Arthur Thomas Allison was born 21 October 1894 in White County, Tennessee, son of Alice Lillian Hassler Allison. PFC Allison was killed in action on 29 September 1918 at the Hindenburg Line, at the age of 22. He is buried plot B, row 30, grave 8, Somme American Cemetery, Bony, France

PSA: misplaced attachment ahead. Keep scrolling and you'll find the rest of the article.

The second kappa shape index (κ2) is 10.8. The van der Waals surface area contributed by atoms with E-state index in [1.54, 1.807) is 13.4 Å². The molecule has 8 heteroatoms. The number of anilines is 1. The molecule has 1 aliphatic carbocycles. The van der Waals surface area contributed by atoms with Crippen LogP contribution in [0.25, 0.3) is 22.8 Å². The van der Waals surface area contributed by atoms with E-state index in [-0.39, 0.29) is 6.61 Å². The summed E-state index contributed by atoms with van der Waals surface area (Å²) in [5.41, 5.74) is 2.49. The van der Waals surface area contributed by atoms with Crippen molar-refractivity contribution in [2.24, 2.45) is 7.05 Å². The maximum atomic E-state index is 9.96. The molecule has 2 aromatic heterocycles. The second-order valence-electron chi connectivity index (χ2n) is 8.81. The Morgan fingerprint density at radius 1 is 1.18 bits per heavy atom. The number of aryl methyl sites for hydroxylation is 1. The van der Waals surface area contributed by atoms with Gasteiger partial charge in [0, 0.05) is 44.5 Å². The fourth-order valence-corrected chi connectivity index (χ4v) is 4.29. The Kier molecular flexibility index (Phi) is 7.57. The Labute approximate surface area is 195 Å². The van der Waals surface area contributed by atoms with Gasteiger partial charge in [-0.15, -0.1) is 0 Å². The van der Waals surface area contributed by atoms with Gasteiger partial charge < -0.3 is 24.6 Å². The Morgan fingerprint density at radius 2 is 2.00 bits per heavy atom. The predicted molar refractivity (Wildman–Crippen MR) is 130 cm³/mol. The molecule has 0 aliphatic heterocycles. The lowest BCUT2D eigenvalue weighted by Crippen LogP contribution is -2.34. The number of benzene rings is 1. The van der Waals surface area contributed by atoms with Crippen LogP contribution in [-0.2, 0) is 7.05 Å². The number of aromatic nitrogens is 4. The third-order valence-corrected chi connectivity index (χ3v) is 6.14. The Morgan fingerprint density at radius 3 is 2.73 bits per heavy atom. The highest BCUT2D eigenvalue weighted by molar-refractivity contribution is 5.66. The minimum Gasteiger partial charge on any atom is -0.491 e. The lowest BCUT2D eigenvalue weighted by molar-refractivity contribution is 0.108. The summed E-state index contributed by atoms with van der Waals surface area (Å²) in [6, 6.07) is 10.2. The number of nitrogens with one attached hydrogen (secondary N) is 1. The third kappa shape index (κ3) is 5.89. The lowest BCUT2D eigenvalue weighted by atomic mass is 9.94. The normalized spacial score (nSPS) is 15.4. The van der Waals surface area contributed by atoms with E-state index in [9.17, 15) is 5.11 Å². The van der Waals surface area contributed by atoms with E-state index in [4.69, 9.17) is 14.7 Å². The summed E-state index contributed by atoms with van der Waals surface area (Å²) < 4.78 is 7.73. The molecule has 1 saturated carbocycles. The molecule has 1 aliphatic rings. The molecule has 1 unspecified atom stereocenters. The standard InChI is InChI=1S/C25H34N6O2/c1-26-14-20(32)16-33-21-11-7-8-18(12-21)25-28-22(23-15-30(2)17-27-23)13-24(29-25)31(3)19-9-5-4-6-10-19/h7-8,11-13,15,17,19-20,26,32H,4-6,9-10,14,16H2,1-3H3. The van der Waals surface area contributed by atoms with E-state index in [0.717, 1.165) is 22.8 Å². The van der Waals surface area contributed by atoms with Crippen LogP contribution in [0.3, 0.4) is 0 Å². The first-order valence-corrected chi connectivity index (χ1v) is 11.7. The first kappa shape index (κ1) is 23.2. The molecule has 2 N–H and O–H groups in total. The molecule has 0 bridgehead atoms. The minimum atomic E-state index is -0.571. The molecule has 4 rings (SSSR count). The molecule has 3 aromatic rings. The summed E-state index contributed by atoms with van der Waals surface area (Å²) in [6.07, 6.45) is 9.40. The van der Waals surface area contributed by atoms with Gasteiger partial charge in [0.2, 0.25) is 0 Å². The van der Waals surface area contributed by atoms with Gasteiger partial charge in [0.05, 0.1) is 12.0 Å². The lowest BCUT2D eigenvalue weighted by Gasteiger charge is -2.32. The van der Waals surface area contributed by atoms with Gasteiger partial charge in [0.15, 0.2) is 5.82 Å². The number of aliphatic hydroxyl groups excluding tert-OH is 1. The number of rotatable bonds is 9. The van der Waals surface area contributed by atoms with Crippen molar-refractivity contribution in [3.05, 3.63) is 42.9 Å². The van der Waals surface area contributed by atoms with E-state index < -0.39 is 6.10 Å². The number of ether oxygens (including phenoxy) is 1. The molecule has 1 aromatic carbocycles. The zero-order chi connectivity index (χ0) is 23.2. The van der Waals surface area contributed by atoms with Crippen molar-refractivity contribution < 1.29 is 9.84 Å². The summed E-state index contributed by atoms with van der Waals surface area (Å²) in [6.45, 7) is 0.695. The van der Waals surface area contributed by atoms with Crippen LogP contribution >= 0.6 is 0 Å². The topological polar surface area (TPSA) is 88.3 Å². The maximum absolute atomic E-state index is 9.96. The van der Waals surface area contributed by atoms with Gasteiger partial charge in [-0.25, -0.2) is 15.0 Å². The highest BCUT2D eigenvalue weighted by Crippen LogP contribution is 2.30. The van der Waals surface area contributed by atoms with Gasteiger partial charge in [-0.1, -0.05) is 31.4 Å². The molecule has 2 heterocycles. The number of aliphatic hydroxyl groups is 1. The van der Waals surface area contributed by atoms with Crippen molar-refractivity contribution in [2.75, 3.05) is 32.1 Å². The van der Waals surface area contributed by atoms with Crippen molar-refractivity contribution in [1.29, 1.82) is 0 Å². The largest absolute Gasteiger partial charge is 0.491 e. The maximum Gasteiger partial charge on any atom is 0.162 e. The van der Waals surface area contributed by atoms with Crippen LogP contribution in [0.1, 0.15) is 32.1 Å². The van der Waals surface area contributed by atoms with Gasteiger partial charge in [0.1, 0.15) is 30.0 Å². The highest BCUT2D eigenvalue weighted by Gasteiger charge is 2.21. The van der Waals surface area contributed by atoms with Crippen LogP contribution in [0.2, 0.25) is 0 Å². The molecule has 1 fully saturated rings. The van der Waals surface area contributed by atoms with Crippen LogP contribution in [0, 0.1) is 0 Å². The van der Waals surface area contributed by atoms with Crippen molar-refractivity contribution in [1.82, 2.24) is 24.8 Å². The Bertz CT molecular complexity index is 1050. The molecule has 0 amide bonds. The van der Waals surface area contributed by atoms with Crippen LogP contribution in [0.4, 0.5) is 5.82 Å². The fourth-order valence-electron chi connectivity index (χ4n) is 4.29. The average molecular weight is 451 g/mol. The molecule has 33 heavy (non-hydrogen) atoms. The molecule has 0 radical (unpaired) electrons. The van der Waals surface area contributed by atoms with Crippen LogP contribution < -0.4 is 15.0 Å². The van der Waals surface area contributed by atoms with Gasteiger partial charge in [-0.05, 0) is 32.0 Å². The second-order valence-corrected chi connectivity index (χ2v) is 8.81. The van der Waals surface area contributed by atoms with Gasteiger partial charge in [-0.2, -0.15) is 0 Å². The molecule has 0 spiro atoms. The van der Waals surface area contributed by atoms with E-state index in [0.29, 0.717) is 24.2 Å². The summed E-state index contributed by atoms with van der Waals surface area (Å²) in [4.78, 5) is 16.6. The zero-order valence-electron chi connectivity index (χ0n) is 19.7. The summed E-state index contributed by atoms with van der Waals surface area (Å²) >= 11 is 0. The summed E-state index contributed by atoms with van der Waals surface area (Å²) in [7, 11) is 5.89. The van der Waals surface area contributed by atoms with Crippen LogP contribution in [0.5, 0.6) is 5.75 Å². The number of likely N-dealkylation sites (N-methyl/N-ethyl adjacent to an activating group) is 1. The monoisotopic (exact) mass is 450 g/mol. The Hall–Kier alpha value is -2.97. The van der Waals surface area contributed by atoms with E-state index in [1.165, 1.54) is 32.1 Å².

Arthur enlisted in the Tennessee National Guard on 16 June 1917, at Crossville, and was assigned to Company D, 2nd Infantry Regiment. A month later, the War Department created the 30th Infantry Division, comprised of National Guard units from Tennessee, North Carolina and South Carolina that were federalized on 25 July 1917. Arthur’s unit was sent to Camp Sevier near Greenville, South Carolina, for pre-deployment training. Redesignated as Company G, 119th Infantry Regiment of the 30th Infantry Division, Arthur’s unit shipped off to Europe. They landed at the Port of Calais, France. In June 1918, the division began training with the British Army. On 20 September, the 30th Division was given its own sector within the British Fourth Army area for the Somme Offensive of 1918. After a two-day British artillery barrage, the ground attack against the Hindenburg Line began at dawn on 29 September 1918. In the fog and smoke of the battle, a gap developed between the 119th and an adjacent American unit exposing the left flank of the 119th and the 30th Division. The enemy seized the opportunity and counterattacked into the gap. The 119th repelled the Germans and continued the advance. By 0730 hours, the 30th Division broke through the Hindenburg Line and two hours later liberated the village of Bellicourt, France. Arthur, who had attained the rank of Private First Class, and several other Americans were killed during this action.